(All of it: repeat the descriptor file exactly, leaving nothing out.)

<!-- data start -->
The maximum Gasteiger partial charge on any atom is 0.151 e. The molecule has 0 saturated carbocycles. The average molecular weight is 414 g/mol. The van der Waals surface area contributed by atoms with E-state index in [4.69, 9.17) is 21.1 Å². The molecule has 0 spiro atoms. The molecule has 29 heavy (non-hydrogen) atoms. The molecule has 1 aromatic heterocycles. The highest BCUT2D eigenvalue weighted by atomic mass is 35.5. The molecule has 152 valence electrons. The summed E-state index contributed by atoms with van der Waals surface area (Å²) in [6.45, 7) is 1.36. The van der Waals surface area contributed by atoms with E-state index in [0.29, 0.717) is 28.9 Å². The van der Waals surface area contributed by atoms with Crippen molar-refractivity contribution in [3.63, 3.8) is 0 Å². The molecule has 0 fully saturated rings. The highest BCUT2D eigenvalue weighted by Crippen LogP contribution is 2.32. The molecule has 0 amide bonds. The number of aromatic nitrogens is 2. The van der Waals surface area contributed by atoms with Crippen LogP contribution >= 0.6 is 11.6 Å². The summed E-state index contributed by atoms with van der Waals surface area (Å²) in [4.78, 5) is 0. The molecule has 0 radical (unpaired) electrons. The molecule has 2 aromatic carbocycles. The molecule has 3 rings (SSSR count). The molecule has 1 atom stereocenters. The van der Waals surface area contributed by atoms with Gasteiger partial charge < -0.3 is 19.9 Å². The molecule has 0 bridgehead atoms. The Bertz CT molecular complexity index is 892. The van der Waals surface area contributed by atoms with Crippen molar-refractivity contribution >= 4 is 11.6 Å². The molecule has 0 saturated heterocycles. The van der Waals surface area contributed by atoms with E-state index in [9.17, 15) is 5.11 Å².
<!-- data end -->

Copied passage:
The maximum Gasteiger partial charge on any atom is 0.151 e. The molecule has 0 saturated carbocycles. The average molecular weight is 414 g/mol. The van der Waals surface area contributed by atoms with E-state index in [4.69, 9.17) is 21.1 Å². The molecule has 0 spiro atoms. The molecule has 29 heavy (non-hydrogen) atoms. The molecule has 1 aromatic heterocycles. The highest BCUT2D eigenvalue weighted by atomic mass is 35.5. The molecule has 152 valence electrons. The summed E-state index contributed by atoms with van der Waals surface area (Å²) in [6.45, 7) is 1.36. The van der Waals surface area contributed by atoms with E-state index in [0.29, 0.717) is 28.9 Å². The van der Waals surface area contributed by atoms with Crippen molar-refractivity contribution in [3.63, 3.8) is 0 Å². The molecule has 0 fully saturated rings. The highest BCUT2D eigenvalue weighted by Crippen LogP contribution is 2.32. The molecule has 0 amide bonds. The number of aromatic nitrogens is 2. The van der Waals surface area contributed by atoms with Crippen LogP contribution >= 0.6 is 11.6 Å². The summed E-state index contributed by atoms with van der Waals surface area (Å²) in [4.78, 5) is 0. The molecule has 0 radical (unpaired) electrons. The molecule has 2 aromatic carbocycles. The molecule has 3 rings (SSSR count). The molecule has 1 atom stereocenters. The van der Waals surface area contributed by atoms with Gasteiger partial charge < -0.3 is 19.9 Å². The molecule has 0 bridgehead atoms. The Bertz CT molecular complexity index is 892. The van der Waals surface area contributed by atoms with Crippen molar-refractivity contribution >= 4 is 11.6 Å². The molecule has 0 saturated heterocycles. The van der Waals surface area contributed by atoms with E-state index in [9.17, 15) is 5.11 Å².